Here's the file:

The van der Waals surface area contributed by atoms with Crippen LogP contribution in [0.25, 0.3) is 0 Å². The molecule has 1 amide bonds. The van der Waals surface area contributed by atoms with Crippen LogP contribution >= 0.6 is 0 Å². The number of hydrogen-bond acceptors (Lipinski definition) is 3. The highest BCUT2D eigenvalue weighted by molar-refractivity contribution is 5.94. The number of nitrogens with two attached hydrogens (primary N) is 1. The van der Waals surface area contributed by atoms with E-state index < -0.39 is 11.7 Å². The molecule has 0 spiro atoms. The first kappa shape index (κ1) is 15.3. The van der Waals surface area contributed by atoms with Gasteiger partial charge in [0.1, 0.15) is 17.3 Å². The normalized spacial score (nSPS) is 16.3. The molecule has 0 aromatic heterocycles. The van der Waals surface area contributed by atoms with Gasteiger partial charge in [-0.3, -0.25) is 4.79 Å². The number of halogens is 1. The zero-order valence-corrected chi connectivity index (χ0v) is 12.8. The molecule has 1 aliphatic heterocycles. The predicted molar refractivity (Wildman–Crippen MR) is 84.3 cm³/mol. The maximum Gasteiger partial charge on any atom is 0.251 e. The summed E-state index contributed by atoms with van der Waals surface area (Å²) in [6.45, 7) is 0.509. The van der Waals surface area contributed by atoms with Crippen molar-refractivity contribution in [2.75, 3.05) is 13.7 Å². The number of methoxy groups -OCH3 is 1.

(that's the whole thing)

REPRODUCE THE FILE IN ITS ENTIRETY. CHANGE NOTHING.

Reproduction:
The van der Waals surface area contributed by atoms with Crippen LogP contribution in [0.25, 0.3) is 0 Å². The molecule has 1 amide bonds. The van der Waals surface area contributed by atoms with Crippen LogP contribution >= 0.6 is 0 Å². The number of hydrogen-bond acceptors (Lipinski definition) is 3. The highest BCUT2D eigenvalue weighted by molar-refractivity contribution is 5.94. The number of nitrogens with two attached hydrogens (primary N) is 1. The van der Waals surface area contributed by atoms with E-state index < -0.39 is 11.7 Å². The molecule has 0 spiro atoms. The first kappa shape index (κ1) is 15.3. The van der Waals surface area contributed by atoms with Gasteiger partial charge in [0.1, 0.15) is 17.3 Å². The normalized spacial score (nSPS) is 16.3. The molecule has 0 aromatic heterocycles. The van der Waals surface area contributed by atoms with Gasteiger partial charge in [-0.3, -0.25) is 4.79 Å². The number of halogens is 1. The zero-order valence-corrected chi connectivity index (χ0v) is 12.8. The molecule has 1 aliphatic heterocycles. The predicted molar refractivity (Wildman–Crippen MR) is 84.3 cm³/mol. The maximum Gasteiger partial charge on any atom is 0.251 e. The summed E-state index contributed by atoms with van der Waals surface area (Å²) in [6.45, 7) is 0.509. The van der Waals surface area contributed by atoms with Crippen molar-refractivity contribution in [2.75, 3.05) is 13.7 Å². The number of methoxy groups -OCH3 is 1.